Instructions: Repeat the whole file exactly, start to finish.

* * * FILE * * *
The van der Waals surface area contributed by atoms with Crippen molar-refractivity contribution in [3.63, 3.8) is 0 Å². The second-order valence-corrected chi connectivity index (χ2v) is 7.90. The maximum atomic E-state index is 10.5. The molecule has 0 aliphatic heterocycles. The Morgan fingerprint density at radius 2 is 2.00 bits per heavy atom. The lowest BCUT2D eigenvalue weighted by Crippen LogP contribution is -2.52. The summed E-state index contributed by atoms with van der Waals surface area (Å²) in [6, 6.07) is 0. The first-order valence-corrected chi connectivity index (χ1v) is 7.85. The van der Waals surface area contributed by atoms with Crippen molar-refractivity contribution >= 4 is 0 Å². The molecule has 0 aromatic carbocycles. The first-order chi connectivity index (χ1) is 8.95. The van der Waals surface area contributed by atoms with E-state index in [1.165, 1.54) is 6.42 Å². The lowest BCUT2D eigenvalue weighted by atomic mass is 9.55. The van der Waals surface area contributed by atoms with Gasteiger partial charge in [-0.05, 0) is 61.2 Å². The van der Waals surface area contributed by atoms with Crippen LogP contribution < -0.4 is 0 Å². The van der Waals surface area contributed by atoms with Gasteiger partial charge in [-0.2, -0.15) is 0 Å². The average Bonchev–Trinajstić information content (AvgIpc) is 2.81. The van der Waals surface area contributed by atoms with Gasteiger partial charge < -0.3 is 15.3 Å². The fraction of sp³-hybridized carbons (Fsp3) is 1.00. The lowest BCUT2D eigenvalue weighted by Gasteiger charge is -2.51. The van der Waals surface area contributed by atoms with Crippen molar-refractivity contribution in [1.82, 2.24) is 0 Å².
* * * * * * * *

The van der Waals surface area contributed by atoms with Crippen molar-refractivity contribution in [3.63, 3.8) is 0 Å². The second-order valence-corrected chi connectivity index (χ2v) is 7.90. The maximum atomic E-state index is 10.5. The molecule has 0 aliphatic heterocycles. The Morgan fingerprint density at radius 2 is 2.00 bits per heavy atom. The lowest BCUT2D eigenvalue weighted by Crippen LogP contribution is -2.52. The summed E-state index contributed by atoms with van der Waals surface area (Å²) in [6, 6.07) is 0. The first-order valence-corrected chi connectivity index (χ1v) is 7.85. The van der Waals surface area contributed by atoms with Crippen molar-refractivity contribution >= 4 is 0 Å². The molecule has 0 aromatic carbocycles. The first-order chi connectivity index (χ1) is 8.95. The van der Waals surface area contributed by atoms with E-state index in [1.165, 1.54) is 6.42 Å². The lowest BCUT2D eigenvalue weighted by atomic mass is 9.55. The van der Waals surface area contributed by atoms with Gasteiger partial charge in [-0.05, 0) is 61.2 Å². The van der Waals surface area contributed by atoms with Crippen LogP contribution < -0.4 is 0 Å². The van der Waals surface area contributed by atoms with Gasteiger partial charge in [-0.2, -0.15) is 0 Å². The average Bonchev–Trinajstić information content (AvgIpc) is 2.81. The van der Waals surface area contributed by atoms with Gasteiger partial charge < -0.3 is 15.3 Å². The fraction of sp³-hybridized carbons (Fsp3) is 1.00. The lowest BCUT2D eigenvalue weighted by Gasteiger charge is -2.51. The van der Waals surface area contributed by atoms with Crippen molar-refractivity contribution in [1.82, 2.24) is 0 Å².